As parades go, this was quite simple, no big-city razzamatazz. It was a procession of the local heroes – the firemen and EMTs and volunteers who work for environmental causes and the women’s league and chid-care centers. Everyday folk, carrying banners and waving to the crowds. And we clapped and waved back, complete strangers but sharing in the pleasure and privilege of being part of a national holiday.

Hannah got quite excited about the Gingerbread Man riding in a classic Corvette. There was a Patriot balloon (yeah, it is Massachusetts), Sparky the firehouse dog, horses and tractors. The fire trucks were gleaming and caused Hannah to jump and hold her ears every time they sounded their loud horns in greeting.

I loved that a Jane Doe was driving a John Deere and the vintage Model-A brought back family history, stories of my parents’ courting days when my mom’s kid sister rode in the rumble seat.

I kept snapping photos and changed some of these pictures into antique shades just because they make me think of the past. Funny and wonderful to think that 25, 50, 75 years ago, people across the country were walking in parades just like this, letting freedom ring.

David and his puppet troupe came up the road toward the end of the parade, Sophie meticulously handing out (not throwing) her fortune cookies and candies. Daddy got to play and daughter got to work the crowd. I swear, that girl could run for president one day.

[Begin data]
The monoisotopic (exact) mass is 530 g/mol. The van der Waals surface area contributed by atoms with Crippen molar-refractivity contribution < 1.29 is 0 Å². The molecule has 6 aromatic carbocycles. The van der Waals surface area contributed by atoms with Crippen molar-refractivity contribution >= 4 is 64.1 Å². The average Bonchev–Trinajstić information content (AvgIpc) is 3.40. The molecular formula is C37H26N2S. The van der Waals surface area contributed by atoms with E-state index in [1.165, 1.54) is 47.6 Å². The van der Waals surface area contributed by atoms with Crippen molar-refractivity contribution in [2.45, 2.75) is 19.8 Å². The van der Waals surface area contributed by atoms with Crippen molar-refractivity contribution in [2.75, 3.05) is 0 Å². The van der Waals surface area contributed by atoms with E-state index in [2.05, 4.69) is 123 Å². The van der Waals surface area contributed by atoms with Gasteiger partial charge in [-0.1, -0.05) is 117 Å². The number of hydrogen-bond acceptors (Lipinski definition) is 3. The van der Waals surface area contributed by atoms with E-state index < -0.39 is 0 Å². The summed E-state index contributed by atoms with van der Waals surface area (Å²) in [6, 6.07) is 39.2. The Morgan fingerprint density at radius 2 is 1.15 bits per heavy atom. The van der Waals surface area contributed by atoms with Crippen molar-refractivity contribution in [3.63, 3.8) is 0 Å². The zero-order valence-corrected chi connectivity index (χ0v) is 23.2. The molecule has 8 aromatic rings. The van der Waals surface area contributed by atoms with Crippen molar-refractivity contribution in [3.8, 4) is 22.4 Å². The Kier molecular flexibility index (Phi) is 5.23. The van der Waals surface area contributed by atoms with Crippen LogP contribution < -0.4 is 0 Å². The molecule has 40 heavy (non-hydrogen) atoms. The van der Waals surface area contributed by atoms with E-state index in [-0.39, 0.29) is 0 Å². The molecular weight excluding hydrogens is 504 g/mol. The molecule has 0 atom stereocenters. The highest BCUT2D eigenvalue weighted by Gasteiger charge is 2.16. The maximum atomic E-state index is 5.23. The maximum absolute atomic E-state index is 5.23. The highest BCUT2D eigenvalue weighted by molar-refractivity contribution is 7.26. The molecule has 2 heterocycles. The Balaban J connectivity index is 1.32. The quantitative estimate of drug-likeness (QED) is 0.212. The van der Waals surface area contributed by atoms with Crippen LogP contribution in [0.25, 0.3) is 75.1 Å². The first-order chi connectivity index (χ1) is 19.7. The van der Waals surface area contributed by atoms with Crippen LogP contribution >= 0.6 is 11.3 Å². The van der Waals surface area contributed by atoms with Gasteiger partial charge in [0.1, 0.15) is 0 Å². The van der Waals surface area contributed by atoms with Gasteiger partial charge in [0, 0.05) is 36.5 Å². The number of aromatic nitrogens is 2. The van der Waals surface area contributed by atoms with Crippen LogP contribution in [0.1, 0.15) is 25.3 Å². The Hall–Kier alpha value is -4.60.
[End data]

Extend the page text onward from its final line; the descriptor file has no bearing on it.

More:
The parade ended at the end of main street where a Dixieland band was playing and volunteers were serving hot dogs and chocolate cake. By now, Hannah was wilting and so was Jenn. David helped us and carried Hannah some of the way back on his shoulders. I watched as he and Jenn walked and talked about the parade and the popularity of his puppets. Sophie and I were holding hands and walking in back of them. We seemed just like any other family in the crowd.

The heartache and stress and major changes which are taking place were lifted up to the bright, blue sky as we all walked together and talked about the parade. At least, in my mind and heart, that’s how it felt. For a few short hours, we were a family. Again.

Celebrating each other and the Fourth of July.